The real estate broker hired last year to attract development to Ogden Avenue unveiled a conceptual plan Wednesday for two high-density residential buildings and commercial development to the area near the Congress Park train station.
At a special forum on economic development hosted jointly by the Brookfield Village Board and the Brookfield Planning and Zoning Commission, Jim Troutman of the real estate brokerage/development firm Troutman and Dams, along with Tim Pomaville of Ambrosia Homes, revealed a plan for two 24-unit apartment buildings plus a freestanding commercial building.
The development is planned for the west side of the 4000 block of DuBois Boulevard and north side of the 9500 block of Ogden Avenue, between Blanchan and DuBois.
“These would be Class A-type buildings,” said Pomaville. “These buildings don’t exist in Brookfield.”
Pomaville said the development would be similar in quality to the multi-unit development being built right now at the corner of Ogden and LaGrange Road in LaGrange. Two residential buildings would be built on the former Brookfield Moose lodge property on DuBois Boulevard. That property is owned by the village of Brookfield.
“It’s similar to the density LaGrange is doing already,” Pomaville said.
The buildings are being pitched as high-end apartment buildings, five stories tall with 24 units each. Apartments would be located on floors two through five. The ground floor would be reserved for parking.
Adding that kind of density to the area near the Congress Park train station could support additional retail uses along Ogden Avenue that don’t exist currently, Pomaville said.
“I think adding buildings like this at that site would completely change the feel of this area,” Pomaville said.
While the village of Brookfield owns the roughly 0.85-acre DuBois Boulevard property and likely would willingly part with it for such a development, the other parcels involved in the deal along Ogden Avenue are privately owned by three different owners.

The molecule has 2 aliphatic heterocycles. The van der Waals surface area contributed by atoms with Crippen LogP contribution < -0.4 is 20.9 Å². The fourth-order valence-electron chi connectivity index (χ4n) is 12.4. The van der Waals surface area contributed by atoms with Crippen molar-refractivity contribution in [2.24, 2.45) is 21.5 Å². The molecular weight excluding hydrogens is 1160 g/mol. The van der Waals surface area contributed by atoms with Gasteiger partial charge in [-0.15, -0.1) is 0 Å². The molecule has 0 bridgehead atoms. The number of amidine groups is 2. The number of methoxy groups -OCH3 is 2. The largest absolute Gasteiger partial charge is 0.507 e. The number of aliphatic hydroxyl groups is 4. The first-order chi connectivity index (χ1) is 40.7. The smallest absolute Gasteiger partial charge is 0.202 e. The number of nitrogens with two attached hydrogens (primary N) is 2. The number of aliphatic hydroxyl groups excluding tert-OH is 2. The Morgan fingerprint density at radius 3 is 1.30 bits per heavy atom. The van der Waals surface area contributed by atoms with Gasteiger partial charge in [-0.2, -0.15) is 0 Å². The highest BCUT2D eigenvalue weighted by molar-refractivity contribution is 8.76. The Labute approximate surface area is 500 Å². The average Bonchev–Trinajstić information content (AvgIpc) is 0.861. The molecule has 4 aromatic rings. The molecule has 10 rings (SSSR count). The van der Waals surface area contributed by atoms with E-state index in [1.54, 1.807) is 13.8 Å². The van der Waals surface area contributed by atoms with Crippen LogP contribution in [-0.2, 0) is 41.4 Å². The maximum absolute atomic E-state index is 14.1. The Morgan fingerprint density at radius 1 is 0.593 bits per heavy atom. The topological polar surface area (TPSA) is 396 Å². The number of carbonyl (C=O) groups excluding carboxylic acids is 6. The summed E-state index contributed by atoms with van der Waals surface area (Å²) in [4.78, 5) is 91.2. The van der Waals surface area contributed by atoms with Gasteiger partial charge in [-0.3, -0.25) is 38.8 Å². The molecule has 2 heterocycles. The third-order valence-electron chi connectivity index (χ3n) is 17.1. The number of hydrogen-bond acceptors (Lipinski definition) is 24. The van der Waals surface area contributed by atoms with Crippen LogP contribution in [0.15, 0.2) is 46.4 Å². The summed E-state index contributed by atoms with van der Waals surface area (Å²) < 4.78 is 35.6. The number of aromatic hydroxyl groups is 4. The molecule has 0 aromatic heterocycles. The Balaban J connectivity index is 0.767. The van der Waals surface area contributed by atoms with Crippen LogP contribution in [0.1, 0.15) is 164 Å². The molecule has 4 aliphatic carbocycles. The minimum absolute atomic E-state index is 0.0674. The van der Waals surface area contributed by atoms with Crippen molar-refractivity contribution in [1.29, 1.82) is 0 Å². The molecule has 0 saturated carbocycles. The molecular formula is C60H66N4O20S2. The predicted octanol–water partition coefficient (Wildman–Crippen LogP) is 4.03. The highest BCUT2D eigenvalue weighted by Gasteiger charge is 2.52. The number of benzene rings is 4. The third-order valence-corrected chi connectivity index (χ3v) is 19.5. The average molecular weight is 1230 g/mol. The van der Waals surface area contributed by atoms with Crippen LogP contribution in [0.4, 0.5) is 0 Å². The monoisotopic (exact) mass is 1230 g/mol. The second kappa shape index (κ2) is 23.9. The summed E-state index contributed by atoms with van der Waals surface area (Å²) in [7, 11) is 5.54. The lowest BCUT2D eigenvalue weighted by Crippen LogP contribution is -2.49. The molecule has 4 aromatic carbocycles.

Troutman revealed that his firm has real estate contracts in place for two of the three remaining parcels.
He said his firm has options to buy a roughly three-quarter-acre parcel that includes Brixie’s Saloon and the property immediately north of that building. The company also has an option to buy the roughly quarter-acre parcel of vacant land at 9508 Ogden Ave., which sits immediately east of the Brixie’s property, Troutman said.
However, said Troutman, the company does not have a deal in place yet to purchase the one-story office building at the corner of Ogden and DuBois.
“I’m not saying that without [the corner] we can’t move forward, but it sure is a lot easier if we have this entire strip along here to do commercial,” Troutman said.
If the parcel at the corner of Ogden and DuBois is not acquired, it would affect the size of the commercial development on the other corner because the size of the parking lot would be reduced.
According to Pomaville, the development could be built in phases, if need be, and construction isn’t imminent in any event. There has been no date set for closing on the other parcels and Troutman and Dams and the village of Brookfield would need to craft a redevelopment agreement along the lines of the one that made the Sherwin Williams development possible.
It’s not the first time a high-density residential development has been proposed for the site of the former Brookfield Moose lodge. In 2004, the village board approved the construction of a six-story, 48-unit condominium building that was the brainchild of then-owner Steven Campbell.
Campbell later sold the property to another developer in 2006 for $1.35 million, and that owner scrapped the condo project in favor of a 21-unit townhome development that never got off the ground.
In 2010, after the national real estate market crash, the property eventually was acquired by the bank. A year later, the village of Brookfield acquired the property for $285,000 and created the Congress Park TIF District to aid in the property’s eventual development.